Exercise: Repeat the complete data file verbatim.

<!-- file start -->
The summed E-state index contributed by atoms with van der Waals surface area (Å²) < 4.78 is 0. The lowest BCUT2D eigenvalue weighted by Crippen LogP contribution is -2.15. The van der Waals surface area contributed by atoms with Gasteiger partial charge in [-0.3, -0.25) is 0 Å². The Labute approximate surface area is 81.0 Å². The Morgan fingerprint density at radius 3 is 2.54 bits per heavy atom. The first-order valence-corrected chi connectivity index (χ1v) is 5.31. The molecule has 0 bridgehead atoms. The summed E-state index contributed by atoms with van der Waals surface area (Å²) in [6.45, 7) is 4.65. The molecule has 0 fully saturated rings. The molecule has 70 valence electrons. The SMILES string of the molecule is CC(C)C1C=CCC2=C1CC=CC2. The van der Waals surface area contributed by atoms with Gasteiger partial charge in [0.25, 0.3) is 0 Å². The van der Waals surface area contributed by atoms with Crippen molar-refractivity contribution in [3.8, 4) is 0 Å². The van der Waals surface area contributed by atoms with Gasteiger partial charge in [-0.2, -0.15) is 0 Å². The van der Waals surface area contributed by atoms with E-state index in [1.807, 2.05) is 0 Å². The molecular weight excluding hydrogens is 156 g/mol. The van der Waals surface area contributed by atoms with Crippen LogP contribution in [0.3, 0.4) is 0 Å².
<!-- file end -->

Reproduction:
The summed E-state index contributed by atoms with van der Waals surface area (Å²) < 4.78 is 0. The lowest BCUT2D eigenvalue weighted by Crippen LogP contribution is -2.15. The van der Waals surface area contributed by atoms with Gasteiger partial charge in [-0.3, -0.25) is 0 Å². The Labute approximate surface area is 81.0 Å². The Morgan fingerprint density at radius 3 is 2.54 bits per heavy atom. The first-order valence-corrected chi connectivity index (χ1v) is 5.31. The molecule has 0 bridgehead atoms. The summed E-state index contributed by atoms with van der Waals surface area (Å²) in [6.45, 7) is 4.65. The molecule has 0 fully saturated rings. The molecule has 70 valence electrons. The SMILES string of the molecule is CC(C)C1C=CCC2=C1CC=CC2. The van der Waals surface area contributed by atoms with Gasteiger partial charge in [0.25, 0.3) is 0 Å². The van der Waals surface area contributed by atoms with Crippen molar-refractivity contribution in [3.8, 4) is 0 Å². The van der Waals surface area contributed by atoms with Gasteiger partial charge in [-0.2, -0.15) is 0 Å². The van der Waals surface area contributed by atoms with E-state index in [1.807, 2.05) is 0 Å². The molecular weight excluding hydrogens is 156 g/mol. The van der Waals surface area contributed by atoms with Crippen LogP contribution in [0.3, 0.4) is 0 Å².